The Bay Area costing what it does, and technology being a slightly more transplantable line of work than, say, farming or mining, a variety of pundits are once again wondering whether the Bay Area is due for some kind of mass tech worker exodus. It's maybe such an interesting idea because, as the Chronicle was saying last year, it would be sort of ironic that a factor to which the high expense of the Bay Area has been attributed — the influx of tech workers flush with cash — might disappear as quickly as it came because those tech workers can't, or don't want to, pay the price to live here.
A few sources for the exodus hypothesis: Tech job listing site Dice.com president Bob Melk tells Bloomberg that since the end March 2015 tech job listings in San Francisco have gone down six percent. Meanwhile, they’ve increased 38 percent in Seattle, 12 percent in Austin, and 6 percent in Phoenix.
Further, there's some info from Indeed.com, another jobs site, which Quartz had cited this spring: 35 percent of tech job searches from the Silicon Valley region were for jobs elsewhere — a 30 percent increase year-over-year.
“In the Bay Area, there’s been such enormous growth and opportunity that it’s created some challenges for happiness,” senior vice president at Indeed.com Paul D’Arcy told Quartz. “Job searchers are always balancing opportunity and happiness. As people think about what the right fit for them is, housing, traffic, and quality of life are really important factors.”
Then there are the satellite office locations to consider: Twitter has offices in Seattle, Los Angeles, and Boulder. Airbnb has an office in Portland. "A lot of companies are opening shops outside of the Bay Area because of the candidate shortage for the skill set that they need,” Megan Slabinski, who works at tech-staffing firm Robert Half Technology. “Looking at Seattle and Portland, you’ve got large tech hubs of candidates. There’s a great pool of talent.”So, do tech workers really need to work in the Bay Area, and if not, will they wake up to that fact and choose not to?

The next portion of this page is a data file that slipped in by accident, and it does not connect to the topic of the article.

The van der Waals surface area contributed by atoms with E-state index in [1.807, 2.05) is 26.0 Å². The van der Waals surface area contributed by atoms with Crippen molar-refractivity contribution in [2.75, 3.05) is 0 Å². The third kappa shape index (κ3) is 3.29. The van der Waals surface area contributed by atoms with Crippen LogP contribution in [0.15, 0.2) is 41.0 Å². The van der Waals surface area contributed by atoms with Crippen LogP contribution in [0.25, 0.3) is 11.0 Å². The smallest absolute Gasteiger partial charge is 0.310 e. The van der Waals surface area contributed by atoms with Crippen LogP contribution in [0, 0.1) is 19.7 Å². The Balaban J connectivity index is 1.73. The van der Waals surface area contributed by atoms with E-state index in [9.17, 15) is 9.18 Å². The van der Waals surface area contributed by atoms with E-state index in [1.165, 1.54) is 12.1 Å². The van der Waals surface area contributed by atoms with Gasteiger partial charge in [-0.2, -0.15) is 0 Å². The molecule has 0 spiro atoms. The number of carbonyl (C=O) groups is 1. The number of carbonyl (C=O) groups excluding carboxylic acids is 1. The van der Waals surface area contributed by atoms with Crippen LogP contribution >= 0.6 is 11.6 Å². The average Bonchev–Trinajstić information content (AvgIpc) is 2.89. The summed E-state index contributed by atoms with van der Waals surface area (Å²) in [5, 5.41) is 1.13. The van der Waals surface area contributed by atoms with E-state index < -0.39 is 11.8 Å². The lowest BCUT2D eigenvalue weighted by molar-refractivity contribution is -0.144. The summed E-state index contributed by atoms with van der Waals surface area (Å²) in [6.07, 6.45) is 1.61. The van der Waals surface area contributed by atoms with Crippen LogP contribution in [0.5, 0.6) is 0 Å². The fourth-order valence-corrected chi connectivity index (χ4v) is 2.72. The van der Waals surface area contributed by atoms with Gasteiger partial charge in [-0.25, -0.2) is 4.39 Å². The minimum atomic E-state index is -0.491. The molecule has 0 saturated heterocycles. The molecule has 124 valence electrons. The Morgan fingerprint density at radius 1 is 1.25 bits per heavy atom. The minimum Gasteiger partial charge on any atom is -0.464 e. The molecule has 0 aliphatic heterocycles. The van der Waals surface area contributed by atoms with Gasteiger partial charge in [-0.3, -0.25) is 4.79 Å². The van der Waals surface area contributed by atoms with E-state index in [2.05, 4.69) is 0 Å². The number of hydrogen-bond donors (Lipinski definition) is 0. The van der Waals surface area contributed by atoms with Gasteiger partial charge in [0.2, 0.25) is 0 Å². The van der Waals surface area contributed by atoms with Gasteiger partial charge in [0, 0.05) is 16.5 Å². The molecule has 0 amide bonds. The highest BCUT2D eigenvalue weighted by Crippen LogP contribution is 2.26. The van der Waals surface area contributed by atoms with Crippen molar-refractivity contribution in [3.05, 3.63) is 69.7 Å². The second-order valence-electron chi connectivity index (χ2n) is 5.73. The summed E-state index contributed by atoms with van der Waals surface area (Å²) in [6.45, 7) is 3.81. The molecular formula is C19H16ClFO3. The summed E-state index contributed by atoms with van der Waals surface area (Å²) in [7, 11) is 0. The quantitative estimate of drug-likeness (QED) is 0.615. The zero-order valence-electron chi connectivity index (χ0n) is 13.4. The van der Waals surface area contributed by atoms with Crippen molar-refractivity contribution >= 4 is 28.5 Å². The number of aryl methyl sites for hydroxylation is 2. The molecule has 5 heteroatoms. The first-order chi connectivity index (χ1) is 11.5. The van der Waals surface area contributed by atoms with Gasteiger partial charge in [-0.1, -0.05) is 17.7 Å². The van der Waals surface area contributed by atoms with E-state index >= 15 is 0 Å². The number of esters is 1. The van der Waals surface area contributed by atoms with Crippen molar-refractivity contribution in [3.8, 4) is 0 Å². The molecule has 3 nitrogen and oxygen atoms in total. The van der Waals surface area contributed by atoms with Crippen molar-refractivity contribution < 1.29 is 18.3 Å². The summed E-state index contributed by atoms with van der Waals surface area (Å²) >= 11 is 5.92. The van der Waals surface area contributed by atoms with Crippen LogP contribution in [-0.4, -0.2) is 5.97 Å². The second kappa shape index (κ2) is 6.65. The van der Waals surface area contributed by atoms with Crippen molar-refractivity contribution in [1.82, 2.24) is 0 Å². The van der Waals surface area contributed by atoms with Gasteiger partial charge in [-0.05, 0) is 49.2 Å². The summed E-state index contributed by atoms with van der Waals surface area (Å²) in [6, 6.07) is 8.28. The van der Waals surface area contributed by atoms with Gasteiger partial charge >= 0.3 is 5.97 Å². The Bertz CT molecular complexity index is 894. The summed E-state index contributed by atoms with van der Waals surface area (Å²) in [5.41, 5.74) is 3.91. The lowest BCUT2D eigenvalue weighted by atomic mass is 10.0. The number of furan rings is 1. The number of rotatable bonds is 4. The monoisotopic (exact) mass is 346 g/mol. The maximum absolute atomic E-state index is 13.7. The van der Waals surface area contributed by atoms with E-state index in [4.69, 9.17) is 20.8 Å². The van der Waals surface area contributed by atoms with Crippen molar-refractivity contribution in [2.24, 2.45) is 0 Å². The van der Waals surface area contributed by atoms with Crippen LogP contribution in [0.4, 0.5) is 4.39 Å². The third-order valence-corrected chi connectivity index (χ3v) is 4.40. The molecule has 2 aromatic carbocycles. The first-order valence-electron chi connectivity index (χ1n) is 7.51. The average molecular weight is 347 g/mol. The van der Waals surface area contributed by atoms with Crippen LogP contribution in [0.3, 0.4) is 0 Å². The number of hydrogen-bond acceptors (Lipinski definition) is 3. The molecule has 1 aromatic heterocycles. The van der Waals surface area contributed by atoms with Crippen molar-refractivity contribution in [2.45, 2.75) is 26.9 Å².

Gabriel Metcalf, president of the urban policy group SPUR, told the Chronicle.“A lot of the people that we think of as working in tech don’t have so much money that they can just live wherever they want to live, without worrying about cost,” Metcalf said. "Fundamentally, they’re subject to the same trade-off that other middle-class families are in this city: San Francisco is a wonderful place to have a family — if you can afford it.” Of course, “By far, the greatest problem for families in this city is cost of living. Full stop,” Metcalf said. “If it weren’t so expensive, we would have more families being able to make the choice to stay here.”
“We see relocations out of San Francisco increasingly,” said Hired Inc. CEO Mehul Patel. "If you actually factor in cost of living, there are much better places to live.” Hired, a job connection website, is nonetheless headquartered in San Francisco.
But in a piece titled "Why Tech Won't Leave The Bay Area," the Atlantic's CityLab rebutted some of these claims last year. Bottom line, they say: "It’s easier to recruit new employees if they work and socialize in one small geographic area." Call it the network effect, IRL. The question is what makes the Bay Area "Silicon Valley" — what puts it at the navel of the technology world. It's not in the water, it's not in the air, it's in the culture, it's in the human resources, and those are harder to pin down.
If tech workers start pooh-poohing the Bay Area like this jackoff in large numbers, then yeah they'll leave, and they've got more options to do so than ever. But, of course, many more tech workers might move in to take their place. And then you consider that last year, the SF metro area grew by 60,000 souls, not all of whom, I'm assuming here, work at Google? Anyway, it might not really matter as much — the Bay Area is likely to remain a big draw to many. After all, How ya gonna keep 'em down on the farm after they've seen Paree?